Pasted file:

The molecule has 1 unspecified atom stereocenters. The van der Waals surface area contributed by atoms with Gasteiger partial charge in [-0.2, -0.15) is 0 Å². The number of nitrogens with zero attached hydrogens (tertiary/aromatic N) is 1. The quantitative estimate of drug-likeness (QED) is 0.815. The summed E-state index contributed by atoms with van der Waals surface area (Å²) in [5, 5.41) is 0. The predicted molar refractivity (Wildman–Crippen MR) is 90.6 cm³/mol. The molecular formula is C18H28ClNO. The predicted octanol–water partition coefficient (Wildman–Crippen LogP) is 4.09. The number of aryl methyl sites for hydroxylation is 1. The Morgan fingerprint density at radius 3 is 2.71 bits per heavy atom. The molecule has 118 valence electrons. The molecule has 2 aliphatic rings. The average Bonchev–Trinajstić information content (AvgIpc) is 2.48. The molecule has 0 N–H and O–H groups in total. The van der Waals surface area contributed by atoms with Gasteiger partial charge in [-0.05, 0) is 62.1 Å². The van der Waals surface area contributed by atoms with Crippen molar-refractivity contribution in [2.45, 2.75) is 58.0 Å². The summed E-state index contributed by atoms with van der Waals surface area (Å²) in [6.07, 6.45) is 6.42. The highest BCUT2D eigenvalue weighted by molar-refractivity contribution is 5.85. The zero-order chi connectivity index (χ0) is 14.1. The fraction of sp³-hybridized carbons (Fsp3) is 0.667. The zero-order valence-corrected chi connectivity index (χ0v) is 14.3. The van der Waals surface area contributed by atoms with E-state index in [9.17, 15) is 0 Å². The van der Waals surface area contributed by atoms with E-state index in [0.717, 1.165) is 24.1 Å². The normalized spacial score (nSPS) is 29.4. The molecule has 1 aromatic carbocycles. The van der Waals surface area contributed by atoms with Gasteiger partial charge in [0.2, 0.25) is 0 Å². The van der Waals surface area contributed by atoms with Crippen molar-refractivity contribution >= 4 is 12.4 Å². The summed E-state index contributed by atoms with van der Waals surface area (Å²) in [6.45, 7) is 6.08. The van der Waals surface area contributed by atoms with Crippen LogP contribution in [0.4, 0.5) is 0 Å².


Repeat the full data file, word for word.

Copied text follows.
The molecule has 1 unspecified atom stereocenters. The van der Waals surface area contributed by atoms with Gasteiger partial charge in [-0.2, -0.15) is 0 Å². The number of nitrogens with zero attached hydrogens (tertiary/aromatic N) is 1. The quantitative estimate of drug-likeness (QED) is 0.815. The summed E-state index contributed by atoms with van der Waals surface area (Å²) in [5, 5.41) is 0. The predicted molar refractivity (Wildman–Crippen MR) is 90.6 cm³/mol. The molecular formula is C18H28ClNO. The predicted octanol–water partition coefficient (Wildman–Crippen LogP) is 4.09. The number of aryl methyl sites for hydroxylation is 1. The Morgan fingerprint density at radius 3 is 2.71 bits per heavy atom. The molecule has 118 valence electrons. The molecule has 2 aliphatic rings. The average Bonchev–Trinajstić information content (AvgIpc) is 2.48. The molecule has 0 N–H and O–H groups in total. The van der Waals surface area contributed by atoms with Gasteiger partial charge in [-0.05, 0) is 62.1 Å². The van der Waals surface area contributed by atoms with Crippen molar-refractivity contribution in [2.45, 2.75) is 58.0 Å². The summed E-state index contributed by atoms with van der Waals surface area (Å²) in [6.07, 6.45) is 6.42. The highest BCUT2D eigenvalue weighted by molar-refractivity contribution is 5.85. The zero-order chi connectivity index (χ0) is 14.1. The fraction of sp³-hybridized carbons (Fsp3) is 0.667. The zero-order valence-corrected chi connectivity index (χ0v) is 14.3. The van der Waals surface area contributed by atoms with E-state index in [9.17, 15) is 0 Å². The van der Waals surface area contributed by atoms with E-state index in [0.717, 1.165) is 24.1 Å². The normalized spacial score (nSPS) is 29.4. The molecule has 1 aromatic carbocycles. The van der Waals surface area contributed by atoms with Gasteiger partial charge in [0.2, 0.25) is 0 Å². The van der Waals surface area contributed by atoms with Crippen molar-refractivity contribution >= 4 is 12.4 Å². The summed E-state index contributed by atoms with van der Waals surface area (Å²) in [6.45, 7) is 6.08. The van der Waals surface area contributed by atoms with Crippen LogP contribution in [0.4, 0.5) is 0 Å².